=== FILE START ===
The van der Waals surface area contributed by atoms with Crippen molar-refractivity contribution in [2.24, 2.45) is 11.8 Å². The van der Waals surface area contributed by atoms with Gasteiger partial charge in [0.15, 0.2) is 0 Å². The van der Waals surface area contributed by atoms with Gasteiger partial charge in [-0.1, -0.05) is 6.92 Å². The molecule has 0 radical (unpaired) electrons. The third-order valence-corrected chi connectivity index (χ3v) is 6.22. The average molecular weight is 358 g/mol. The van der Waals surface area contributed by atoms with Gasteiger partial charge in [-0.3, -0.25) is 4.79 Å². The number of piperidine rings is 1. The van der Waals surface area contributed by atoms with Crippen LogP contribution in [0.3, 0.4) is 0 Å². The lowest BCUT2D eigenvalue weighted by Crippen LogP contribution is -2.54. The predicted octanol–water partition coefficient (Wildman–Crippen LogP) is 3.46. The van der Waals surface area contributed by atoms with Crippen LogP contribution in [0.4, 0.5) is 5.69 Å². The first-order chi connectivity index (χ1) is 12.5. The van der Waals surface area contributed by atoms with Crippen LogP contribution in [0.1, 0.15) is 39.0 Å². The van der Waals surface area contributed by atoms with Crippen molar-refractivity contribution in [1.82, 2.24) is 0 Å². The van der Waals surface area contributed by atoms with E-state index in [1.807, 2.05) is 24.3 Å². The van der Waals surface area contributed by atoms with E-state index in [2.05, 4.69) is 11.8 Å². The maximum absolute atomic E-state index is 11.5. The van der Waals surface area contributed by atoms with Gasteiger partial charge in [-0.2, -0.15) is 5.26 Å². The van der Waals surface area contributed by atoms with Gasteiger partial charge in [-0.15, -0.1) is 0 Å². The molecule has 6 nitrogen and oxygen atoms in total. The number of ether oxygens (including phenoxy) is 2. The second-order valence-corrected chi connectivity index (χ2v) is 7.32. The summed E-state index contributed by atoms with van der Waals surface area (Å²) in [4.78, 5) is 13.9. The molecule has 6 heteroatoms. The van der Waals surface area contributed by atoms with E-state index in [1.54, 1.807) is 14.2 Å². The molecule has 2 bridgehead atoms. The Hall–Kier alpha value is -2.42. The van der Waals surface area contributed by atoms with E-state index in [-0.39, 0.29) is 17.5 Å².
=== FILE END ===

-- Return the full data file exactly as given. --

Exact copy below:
The van der Waals surface area contributed by atoms with Crippen molar-refractivity contribution in [2.24, 2.45) is 11.8 Å². The van der Waals surface area contributed by atoms with Gasteiger partial charge in [0.15, 0.2) is 0 Å². The van der Waals surface area contributed by atoms with Gasteiger partial charge in [-0.1, -0.05) is 6.92 Å². The molecule has 0 radical (unpaired) electrons. The third-order valence-corrected chi connectivity index (χ3v) is 6.22. The average molecular weight is 358 g/mol. The van der Waals surface area contributed by atoms with Gasteiger partial charge in [-0.3, -0.25) is 4.79 Å². The number of piperidine rings is 1. The van der Waals surface area contributed by atoms with Crippen LogP contribution in [0.3, 0.4) is 0 Å². The lowest BCUT2D eigenvalue weighted by Crippen LogP contribution is -2.54. The predicted octanol–water partition coefficient (Wildman–Crippen LogP) is 3.46. The van der Waals surface area contributed by atoms with Crippen LogP contribution in [0.4, 0.5) is 5.69 Å². The first-order chi connectivity index (χ1) is 12.5. The van der Waals surface area contributed by atoms with Crippen LogP contribution in [0.1, 0.15) is 39.0 Å². The van der Waals surface area contributed by atoms with Crippen molar-refractivity contribution in [1.82, 2.24) is 0 Å². The van der Waals surface area contributed by atoms with E-state index in [1.807, 2.05) is 24.3 Å². The van der Waals surface area contributed by atoms with E-state index in [2.05, 4.69) is 11.8 Å². The maximum absolute atomic E-state index is 11.5. The van der Waals surface area contributed by atoms with Gasteiger partial charge in [-0.2, -0.15) is 5.26 Å². The van der Waals surface area contributed by atoms with Gasteiger partial charge in [-0.15, -0.1) is 0 Å². The molecule has 6 nitrogen and oxygen atoms in total. The number of ether oxygens (including phenoxy) is 2. The second-order valence-corrected chi connectivity index (χ2v) is 7.32. The summed E-state index contributed by atoms with van der Waals surface area (Å²) in [4.78, 5) is 13.9. The molecule has 6 heteroatoms. The van der Waals surface area contributed by atoms with E-state index in [1.54, 1.807) is 14.2 Å². The molecule has 2 bridgehead atoms. The Hall–Kier alpha value is -2.42. The van der Waals surface area contributed by atoms with E-state index in [-0.39, 0.29) is 17.5 Å².